University of Georgia's Old College
Backstory and Context
The establishment of Old College was introduced by the first acting president of the University of Georgia, Josiah Meigs in 1801. Before the plans for building Old College, the University of Georgia constructed classes in a temporary wooden building. Josiah Meigs saw the establishment of Old College as an opportunity to make the University of Georgia the Yale of the South. In fact, the original plans for Old College were influenced by Yale’s Connecticut Hall. Upon its completion in 1806, the university now had a permanent building to be used as dormitories and classrooms. Originally named Franklin Hall, after Benjamin Franklin, the building name was changed to Old College after the completion of New College in 1825.
While Old College was utilized as dormitories, notable people in history inhabited them. Alexander H. Stephens, the 50th governor of Georgia and Vice President of the Confederate States, and Dr. Crawford W. Long, creator of anesthesia, were roommates in Old College. Due to their significance, a plaque is placed in the northeast corner near the second floor of Old College to mark their relevance to the building.
During the Civil War, the University of Georgia was closed due to the number of students joining the military. At this time, buildings on campus were utilized for the war effort. Old College, in particular, was used as a hospital and to house refugees from coastal cities like Savannah, Charleston, and New Orleans. When the university reopened in 1866, Old College resumed its previous purpose as a residence hall.
By the start of the 20th century Old College was in a state of disrepair but was still being utilized as dormitories. By 1908, Old College was listed as “old and vacant” and was in threat of being demolished to expand the university. However, due to students at the university, Old College was preserved and kept its location on campus.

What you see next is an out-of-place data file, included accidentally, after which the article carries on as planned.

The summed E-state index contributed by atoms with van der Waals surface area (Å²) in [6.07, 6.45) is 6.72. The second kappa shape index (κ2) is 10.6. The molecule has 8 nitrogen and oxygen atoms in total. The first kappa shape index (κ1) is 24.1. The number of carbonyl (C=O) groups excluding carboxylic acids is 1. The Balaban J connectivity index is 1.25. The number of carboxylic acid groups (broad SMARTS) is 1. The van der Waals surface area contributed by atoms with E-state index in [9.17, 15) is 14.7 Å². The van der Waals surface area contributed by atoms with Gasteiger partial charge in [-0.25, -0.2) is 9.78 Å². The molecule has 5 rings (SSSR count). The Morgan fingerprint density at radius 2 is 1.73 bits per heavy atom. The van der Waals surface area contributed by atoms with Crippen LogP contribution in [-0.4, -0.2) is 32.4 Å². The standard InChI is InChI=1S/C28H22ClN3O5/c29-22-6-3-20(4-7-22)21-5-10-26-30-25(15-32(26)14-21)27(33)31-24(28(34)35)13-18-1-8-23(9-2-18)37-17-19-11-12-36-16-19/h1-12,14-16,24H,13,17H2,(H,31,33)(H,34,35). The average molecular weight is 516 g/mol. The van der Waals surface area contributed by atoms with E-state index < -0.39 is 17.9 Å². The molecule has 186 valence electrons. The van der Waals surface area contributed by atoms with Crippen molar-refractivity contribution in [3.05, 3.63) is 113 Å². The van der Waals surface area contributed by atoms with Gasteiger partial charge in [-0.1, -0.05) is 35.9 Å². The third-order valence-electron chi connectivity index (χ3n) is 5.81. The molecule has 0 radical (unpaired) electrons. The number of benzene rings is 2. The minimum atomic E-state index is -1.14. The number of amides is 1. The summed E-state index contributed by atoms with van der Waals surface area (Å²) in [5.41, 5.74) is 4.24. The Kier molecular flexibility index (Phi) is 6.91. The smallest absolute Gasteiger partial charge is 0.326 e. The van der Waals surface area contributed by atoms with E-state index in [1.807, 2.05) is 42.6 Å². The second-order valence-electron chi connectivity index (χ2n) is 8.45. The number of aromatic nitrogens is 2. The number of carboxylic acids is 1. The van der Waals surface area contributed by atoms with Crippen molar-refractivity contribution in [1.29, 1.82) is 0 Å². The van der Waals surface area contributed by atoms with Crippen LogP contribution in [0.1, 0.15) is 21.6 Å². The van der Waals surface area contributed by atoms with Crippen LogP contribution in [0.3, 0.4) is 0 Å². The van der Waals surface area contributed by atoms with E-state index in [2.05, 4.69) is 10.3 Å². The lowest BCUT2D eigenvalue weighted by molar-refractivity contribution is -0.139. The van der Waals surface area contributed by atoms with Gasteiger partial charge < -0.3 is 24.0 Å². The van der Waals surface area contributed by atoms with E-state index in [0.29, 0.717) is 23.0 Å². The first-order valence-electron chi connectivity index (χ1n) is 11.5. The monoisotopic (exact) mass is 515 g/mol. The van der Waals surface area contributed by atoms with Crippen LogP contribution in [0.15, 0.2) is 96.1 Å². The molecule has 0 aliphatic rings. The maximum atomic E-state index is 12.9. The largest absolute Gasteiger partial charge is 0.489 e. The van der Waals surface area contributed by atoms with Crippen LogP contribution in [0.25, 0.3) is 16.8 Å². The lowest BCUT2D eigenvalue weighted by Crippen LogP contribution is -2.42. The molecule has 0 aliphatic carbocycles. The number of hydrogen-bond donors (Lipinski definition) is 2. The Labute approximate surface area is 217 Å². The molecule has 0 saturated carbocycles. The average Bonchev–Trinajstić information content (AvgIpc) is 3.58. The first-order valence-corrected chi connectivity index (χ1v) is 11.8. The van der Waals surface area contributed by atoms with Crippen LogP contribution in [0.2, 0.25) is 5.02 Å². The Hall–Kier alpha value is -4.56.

During WWII, Old College was no longer utilized as student dormitories. Much of the campus was transferred over to the U.S. Navy as a pre-flight school for cadets, and Old College was used as barracks for them. By the end of WWII, the University of Georgia was handed back to the state, but Old College would no longer be used for dormitories. In 1947, it was announced that Old College would house administrative offices for the increasing number of administrative staff.
By the early 2000s, Old College was in need of another
renovation. Due to the approaching bicentennial of the building, renovation of the building began again and was completed in 2006. Since then, Old College has
been the location of the Franklin College of Arts and Sciences and includes one classroom to increase the amount of students on North Campus.
"All Residents of Old College To Be Evicted." The Red and Black(Athens)May 23, 1947. , 52 ed, 1-1.
Bowen, Rebecca. "Old College will reopen this fall." The Red and Black(Athens)May 02, 2006. , 3A-3A.
Sekine-Pettite, Cory. Old College, New Brick. Masonry Design. . Accessed April 26, 2018. http://www.masonrydesignmagazine.com/old-college-new-brick/.